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Cape Flats health staff besieged by criminals

A clinic in Khayelitsha, Cape Town, was ransacked in July 2020, according to the city.
A clinic in Khayelitsha, Cape Town, was ransacked in July 2020, according to the city.
Image: Supplied

The crime scourge requires an urgent cure as Cape Town health staff — and patients — fear for their lives.  

Staff at various Cape Flats clinics have been robbed at gunpoint. Computers and personal protection equipment have been stolen in other clinics. Another one has no electricity after cables were stolen.

Cape Town councillor Zahid Badroodien, the mayoral committee member for community services and health, had described the situation as “untenable”.

“The violence levelled against the City of Cape Town’s health staff, the continuous threat of bodily harm, and trauma inflicted on both those on the front line and their patients have reached untenable levels,” said Badroodien.

Badroodien said the latest incident happened on Thursday morning “when armed robbers stormed the Crossroads 1 clinic, where 15 staff members and two security guards were on duty”.

“The gunmen gained entry into the facility via the turnstile gate entrance and forced their way into the clinic. A clerk who had tried to keep a door closed was slapped as the robbers discussed whether to shoot him.”

He said the gunmen robbed patients and staff, before pistol-whipping the facility manager and taking her phone, laptop, dongle, jewellery and the clinic keys.

“At the time, the district driver was doing his deliveries and he too was robbed of his personal vehicle car keys, wedding band, home keys, car key tags and a bag with personal belongings,” he said.

“The vehicle was also taken, but retrieved later by city law enforcement.”

Badroodien said the city arranged transport for the staff and “night security was organised and a notice was put up to indicate to patients that the clinic is temporarily closed”.

“It is unconscionable to think that the very staff who are on the front line, who put their health at risk to help others, have their lives and safety threatened while busy with their duties,” he said.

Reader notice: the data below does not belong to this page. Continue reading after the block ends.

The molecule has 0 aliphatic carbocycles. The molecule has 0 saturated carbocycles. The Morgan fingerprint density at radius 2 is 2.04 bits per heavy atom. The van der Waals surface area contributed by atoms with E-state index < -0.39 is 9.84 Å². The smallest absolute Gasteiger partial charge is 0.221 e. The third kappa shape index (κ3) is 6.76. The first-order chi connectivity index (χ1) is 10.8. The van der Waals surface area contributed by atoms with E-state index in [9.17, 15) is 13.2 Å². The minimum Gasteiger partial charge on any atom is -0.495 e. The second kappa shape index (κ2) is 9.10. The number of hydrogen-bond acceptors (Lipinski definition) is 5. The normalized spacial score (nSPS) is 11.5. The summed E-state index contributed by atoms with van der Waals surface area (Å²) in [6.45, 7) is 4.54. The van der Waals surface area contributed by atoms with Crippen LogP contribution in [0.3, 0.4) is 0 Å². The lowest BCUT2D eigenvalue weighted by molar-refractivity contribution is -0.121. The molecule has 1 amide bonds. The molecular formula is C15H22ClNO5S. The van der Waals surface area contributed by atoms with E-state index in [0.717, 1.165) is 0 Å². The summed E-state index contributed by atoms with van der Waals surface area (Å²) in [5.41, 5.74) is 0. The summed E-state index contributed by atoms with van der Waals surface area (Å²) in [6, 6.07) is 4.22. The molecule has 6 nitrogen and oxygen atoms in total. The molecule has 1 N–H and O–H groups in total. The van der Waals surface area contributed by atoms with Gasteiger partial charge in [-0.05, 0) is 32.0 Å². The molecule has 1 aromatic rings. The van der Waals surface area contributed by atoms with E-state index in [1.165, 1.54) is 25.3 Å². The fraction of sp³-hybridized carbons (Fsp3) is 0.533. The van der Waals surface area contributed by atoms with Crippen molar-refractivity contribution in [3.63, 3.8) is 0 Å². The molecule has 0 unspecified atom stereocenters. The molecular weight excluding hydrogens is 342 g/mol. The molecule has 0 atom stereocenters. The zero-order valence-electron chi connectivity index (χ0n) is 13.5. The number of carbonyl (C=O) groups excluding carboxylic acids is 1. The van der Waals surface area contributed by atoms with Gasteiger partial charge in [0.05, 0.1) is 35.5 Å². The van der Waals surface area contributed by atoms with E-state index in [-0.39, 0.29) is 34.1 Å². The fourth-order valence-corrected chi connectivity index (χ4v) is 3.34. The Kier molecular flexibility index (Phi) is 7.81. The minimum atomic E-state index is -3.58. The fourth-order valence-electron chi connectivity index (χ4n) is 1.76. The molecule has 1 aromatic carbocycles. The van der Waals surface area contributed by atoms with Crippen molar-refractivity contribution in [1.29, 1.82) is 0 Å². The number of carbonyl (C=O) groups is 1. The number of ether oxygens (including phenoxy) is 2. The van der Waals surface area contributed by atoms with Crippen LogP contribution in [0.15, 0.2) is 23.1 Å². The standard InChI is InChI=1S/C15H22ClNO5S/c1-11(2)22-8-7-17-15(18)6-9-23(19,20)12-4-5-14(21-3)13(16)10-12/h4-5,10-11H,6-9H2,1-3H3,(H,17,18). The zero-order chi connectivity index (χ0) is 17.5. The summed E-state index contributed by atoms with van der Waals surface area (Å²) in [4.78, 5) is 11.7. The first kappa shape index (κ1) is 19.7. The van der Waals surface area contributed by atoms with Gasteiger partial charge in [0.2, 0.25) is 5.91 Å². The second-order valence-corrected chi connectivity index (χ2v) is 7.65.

“In Samora Machel, the Weltevreden Valley Clinic is still closed after staff were robbed at gunpoint more than a month ago, while the Mzamomhle clinic in Brown’s Farm is under threat as patients have been robbed at gunpoint outside the facility on numerous occasions. There is no electricity at the Uitsig Clinic as the cables were stolen.”

Badroodien listed more incidents.

“The Khayelitsha environmental health office in Harare is temporarily closed after burglars made off with computers, a microwave, two televisions, a laptop and PPE on May 2 2021,” he said.

“The office will not be able to render any direct public interface services for a considerable time due to the current situation. This is the tip of the iceberg and there are many incidents of threats of violence towards staff and patients, attempted robberies and burglaries, and the wanton destruction and vandalism of property.

“Our staff are serving our communities tirelessly and with dedication. It is also our communities who suffer. Yet, the perpetrators who attack and terrorise our staff come from those communities. Residents who know who these criminals are need to speak up and speak out. This is a situation that cannot be allowed to continue.”


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